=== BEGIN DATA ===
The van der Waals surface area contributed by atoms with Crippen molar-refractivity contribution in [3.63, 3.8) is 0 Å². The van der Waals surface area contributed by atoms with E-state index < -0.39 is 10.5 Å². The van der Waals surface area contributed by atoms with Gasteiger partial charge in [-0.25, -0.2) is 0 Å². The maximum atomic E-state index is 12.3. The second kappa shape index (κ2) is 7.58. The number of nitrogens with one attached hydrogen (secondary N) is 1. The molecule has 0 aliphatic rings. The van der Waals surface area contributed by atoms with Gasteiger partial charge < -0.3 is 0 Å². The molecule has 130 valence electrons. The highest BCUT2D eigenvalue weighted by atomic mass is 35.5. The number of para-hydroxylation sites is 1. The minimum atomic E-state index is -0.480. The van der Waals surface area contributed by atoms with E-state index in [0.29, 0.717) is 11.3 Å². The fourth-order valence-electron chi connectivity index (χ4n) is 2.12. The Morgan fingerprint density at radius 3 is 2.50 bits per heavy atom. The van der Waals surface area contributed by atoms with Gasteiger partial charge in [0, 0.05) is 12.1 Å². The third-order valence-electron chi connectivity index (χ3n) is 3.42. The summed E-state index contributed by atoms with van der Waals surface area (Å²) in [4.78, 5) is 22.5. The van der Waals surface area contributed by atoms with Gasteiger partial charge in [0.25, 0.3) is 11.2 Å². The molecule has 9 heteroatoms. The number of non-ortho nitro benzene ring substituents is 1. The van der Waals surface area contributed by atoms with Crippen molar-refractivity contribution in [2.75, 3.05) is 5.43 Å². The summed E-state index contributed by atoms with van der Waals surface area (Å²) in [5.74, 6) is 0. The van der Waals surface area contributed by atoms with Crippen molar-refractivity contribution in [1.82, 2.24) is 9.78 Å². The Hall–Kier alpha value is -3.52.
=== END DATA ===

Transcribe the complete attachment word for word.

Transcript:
The van der Waals surface area contributed by atoms with Crippen molar-refractivity contribution in [3.63, 3.8) is 0 Å². The van der Waals surface area contributed by atoms with E-state index < -0.39 is 10.5 Å². The van der Waals surface area contributed by atoms with Gasteiger partial charge in [-0.25, -0.2) is 0 Å². The maximum atomic E-state index is 12.3. The second kappa shape index (κ2) is 7.58. The number of nitrogens with one attached hydrogen (secondary N) is 1. The molecule has 0 aliphatic rings. The van der Waals surface area contributed by atoms with Gasteiger partial charge < -0.3 is 0 Å². The molecule has 130 valence electrons. The highest BCUT2D eigenvalue weighted by atomic mass is 35.5. The number of para-hydroxylation sites is 1. The minimum atomic E-state index is -0.480. The van der Waals surface area contributed by atoms with E-state index in [0.29, 0.717) is 11.3 Å². The fourth-order valence-electron chi connectivity index (χ4n) is 2.12. The Morgan fingerprint density at radius 3 is 2.50 bits per heavy atom. The van der Waals surface area contributed by atoms with Gasteiger partial charge in [0, 0.05) is 12.1 Å². The third-order valence-electron chi connectivity index (χ3n) is 3.42. The summed E-state index contributed by atoms with van der Waals surface area (Å²) in [4.78, 5) is 22.5. The van der Waals surface area contributed by atoms with Gasteiger partial charge in [0.25, 0.3) is 11.2 Å². The molecule has 9 heteroatoms. The number of non-ortho nitro benzene ring substituents is 1. The van der Waals surface area contributed by atoms with Crippen molar-refractivity contribution in [2.75, 3.05) is 5.43 Å². The summed E-state index contributed by atoms with van der Waals surface area (Å²) in [5.74, 6) is 0. The van der Waals surface area contributed by atoms with Crippen molar-refractivity contribution in [1.82, 2.24) is 9.78 Å². The Hall–Kier alpha value is -3.52.